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Exercising – at your age? What’s the Point?

June 22, 2015

 

 

This either riles you up, hits home, or just sums up how you feel.

You either agree, or disagree. Now to what extent probably sums up how you feel about exercising, what you know about exercising, and what you do about it… or not do. But one thing I KNOW, is that there IS, a point.

 

I’m Ronnie Loaiza – Certified Personal Trainer and Senior Fitness Specialist. Every day I am witness to people over 50, 60, 70—even 90 feeling better, feeling good, feeling less pain-free with the right type of workout plan.

 

While I try not to categorize people, you probably fall into one of these three types.

      -  The 1- DO!

      -  The 2- “I TRY, ”

      - Or the 3- “I CAN’T.” 

 

“I DO!” 

This group includes your hard-core competitors. They run 10ks, marathons, and triathlons. They play in a league, they swim, they body build, and they ski. They do Pilates and yoga and hike and play tennis, and surf and hit the gym… all in one week!  These are the Jack LaLannes (rip) of the world who are getting older, but not growing old.

This group also includes the typical baby boomer and senior who goes to the gym, hits a few machines, gets on a treadmill, and loyally takes some type of fitness class a couple of times a week. Or, those go for a power walk, a group walk, a weekend hike, a tennis game, golf and of course, touches a ball once in a while-basket/soccer/base/or foot –BALL -depending on the season. 

“I TRY!”

Sigh, the “I Try”… you gotta love them. You really do because, they do indeed try. The problem is that trying and doing, are just not the same. But most of the ‘I try people’ just don’t know it! Or, they just don’t know how to fit exercise into their busy schedules, or how to properly exercise, which is the most common problem at any age.

First, it is GREAT to be active. That’s what life is about. Being in the moment and being engaged and alive! However, being active, differs from exercise. Exercise helps longevity which allows you to be active a lot longer!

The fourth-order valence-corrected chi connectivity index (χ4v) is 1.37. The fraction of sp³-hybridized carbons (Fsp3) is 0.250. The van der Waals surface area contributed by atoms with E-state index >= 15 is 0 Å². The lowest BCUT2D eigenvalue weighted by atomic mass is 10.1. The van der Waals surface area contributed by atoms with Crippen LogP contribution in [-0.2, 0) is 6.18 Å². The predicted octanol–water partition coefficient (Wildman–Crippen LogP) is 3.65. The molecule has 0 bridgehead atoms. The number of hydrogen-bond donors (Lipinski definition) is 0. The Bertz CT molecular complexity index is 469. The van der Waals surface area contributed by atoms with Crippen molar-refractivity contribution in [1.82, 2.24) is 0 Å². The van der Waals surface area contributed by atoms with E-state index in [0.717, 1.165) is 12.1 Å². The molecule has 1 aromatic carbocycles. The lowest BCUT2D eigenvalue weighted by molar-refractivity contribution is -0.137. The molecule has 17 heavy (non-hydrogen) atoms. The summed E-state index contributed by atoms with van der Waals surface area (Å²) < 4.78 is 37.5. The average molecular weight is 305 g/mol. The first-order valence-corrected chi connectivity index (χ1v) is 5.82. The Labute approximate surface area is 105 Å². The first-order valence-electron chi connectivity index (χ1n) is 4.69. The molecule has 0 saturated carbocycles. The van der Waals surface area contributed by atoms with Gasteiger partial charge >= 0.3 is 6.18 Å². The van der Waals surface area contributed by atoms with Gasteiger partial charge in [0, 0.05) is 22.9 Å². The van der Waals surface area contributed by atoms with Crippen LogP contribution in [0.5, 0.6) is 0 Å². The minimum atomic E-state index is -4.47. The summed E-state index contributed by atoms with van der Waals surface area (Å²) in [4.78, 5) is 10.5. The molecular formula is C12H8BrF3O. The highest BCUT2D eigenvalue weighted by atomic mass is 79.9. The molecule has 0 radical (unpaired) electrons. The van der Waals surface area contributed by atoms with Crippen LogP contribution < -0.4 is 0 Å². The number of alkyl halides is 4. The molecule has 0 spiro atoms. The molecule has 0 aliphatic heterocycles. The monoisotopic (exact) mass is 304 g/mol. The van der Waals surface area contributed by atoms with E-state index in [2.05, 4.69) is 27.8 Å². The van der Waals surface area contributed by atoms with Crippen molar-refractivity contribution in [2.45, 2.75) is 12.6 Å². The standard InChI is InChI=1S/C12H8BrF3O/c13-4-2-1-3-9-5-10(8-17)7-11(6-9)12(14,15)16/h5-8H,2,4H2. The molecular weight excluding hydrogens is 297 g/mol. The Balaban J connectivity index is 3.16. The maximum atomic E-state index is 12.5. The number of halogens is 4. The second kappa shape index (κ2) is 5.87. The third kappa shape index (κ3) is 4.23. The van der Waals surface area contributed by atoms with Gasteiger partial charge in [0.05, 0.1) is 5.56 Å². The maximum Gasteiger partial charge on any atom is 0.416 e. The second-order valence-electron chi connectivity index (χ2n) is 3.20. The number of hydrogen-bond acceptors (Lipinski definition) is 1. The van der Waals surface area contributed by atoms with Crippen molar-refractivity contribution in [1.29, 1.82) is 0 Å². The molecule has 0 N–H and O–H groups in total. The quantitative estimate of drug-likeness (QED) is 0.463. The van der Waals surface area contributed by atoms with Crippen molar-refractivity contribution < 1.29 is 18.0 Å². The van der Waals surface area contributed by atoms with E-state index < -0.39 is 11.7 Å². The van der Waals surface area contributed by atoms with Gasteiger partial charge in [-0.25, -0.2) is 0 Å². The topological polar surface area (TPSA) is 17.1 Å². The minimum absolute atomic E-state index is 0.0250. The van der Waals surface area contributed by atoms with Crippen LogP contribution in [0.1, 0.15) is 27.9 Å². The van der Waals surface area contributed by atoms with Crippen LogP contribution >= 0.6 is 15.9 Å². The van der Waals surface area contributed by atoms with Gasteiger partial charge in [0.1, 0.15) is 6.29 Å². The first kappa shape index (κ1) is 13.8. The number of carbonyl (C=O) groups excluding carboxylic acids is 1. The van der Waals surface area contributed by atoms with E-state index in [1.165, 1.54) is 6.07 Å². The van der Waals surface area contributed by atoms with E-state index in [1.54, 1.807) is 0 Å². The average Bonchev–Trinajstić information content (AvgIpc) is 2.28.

“I walk the dog”:  That’s nice. It’s necessary. It’s good to be moving, but, it is not exercise and it is not enough. How about walking the dog then working out? Twenty to thirty minutes of intense (not painful-just intense which means by speed or weight) two to three times a week is plenty!

The “I Try’s” common denominator is not making fixed appointments with themselves. They show up for everyone else but, themselves. They need to ‘date, themselves. Yes ask yourself on workout dates, and do not stand yourself up! Show up, dressed and feeling giddy like you do on a date. Focus on your date (you). Have fun on your date, and kiss yourself at the end of the date. That kiss can be in the form of a compliment –tell yourself “good for you!”, a few minutes in the hot-tub, a shower massage, a good stretch, even a “like” on your own status on your Facebook page.

The cooking, cleaning, social functions and errands will still be there. I’m not saying ignore them. I’m saying, date yourself, pamper and take care of yourself with a planned and scheduled workout. Or engage a friend so that you two to hold each other accountable.

"I CAN’T” .

The number one reason the “I Can’t’ People give me, is “What’s the point?”. They feel they are not going to actually look and feel better, so why put in the effort? The other reason is a health problem. So, let’s address on “What’s the point?”

Two of many reasons: It helps you mentally, and physically.

Brain train:

Researchers at the University of Minnesota highlighted the strong link between exercise, heart health, and brain health at all points of your life. They examined data collected over a 25-year period from 2,700 US adults.

The study found that those who exercise the most tend to have the least amount of brain shrinkage over time. Not only that, but exercise actually causes your brain to grow in size. In one study, adults aged 60 to 80 who exercised for 30 to 45 minutes, three days per week for one year, showed a 2-percent increase in the volume of their hippocampus—a brain region associated with memory. 

The thing is that after digging a little deeper, I usually hear - - - fear.

Large busy gyms with mostly younger members can be intimidating for many seniors - waiting for a bench, adjusting the equipment, not knowing how to vary your routine, and all you want to do is get a good safe workout and feel good! And the fact is that resistance training can help seniors stay independent longer.

Two answers…

1-Short term Personal Training!! Even on a fixed income, you can enjoy the advantages of working with a trainer. Be in control without the long term commitment.

2- Senior-Specific Fitness Classes. You get safe, structured guidance and instruction. The group adds comradery to the class.

Health issues:

I have (insert problem ____ a bad back, tennis elbow, arthritis, sciatica, torn meniscus, torn rotator cuff, replaced hip, herniated disc… )

If you have a disability or a health problem you can still workout. I know. Believe me. I know. I have 4 herniated discs and I don’t hurt. Why? Because I sought help. And this is where a GOOD personal trainer, a good doctor, and a reputable gym, clinic or studio come in. More on credentials and what to look for in a Personal Trainer or Fitness Instructor in future 50+ Plus Reports!

I’m Ronnie Loaiza. Personal Trainer & Senior Fitness Specialist. www.heyronnie.com

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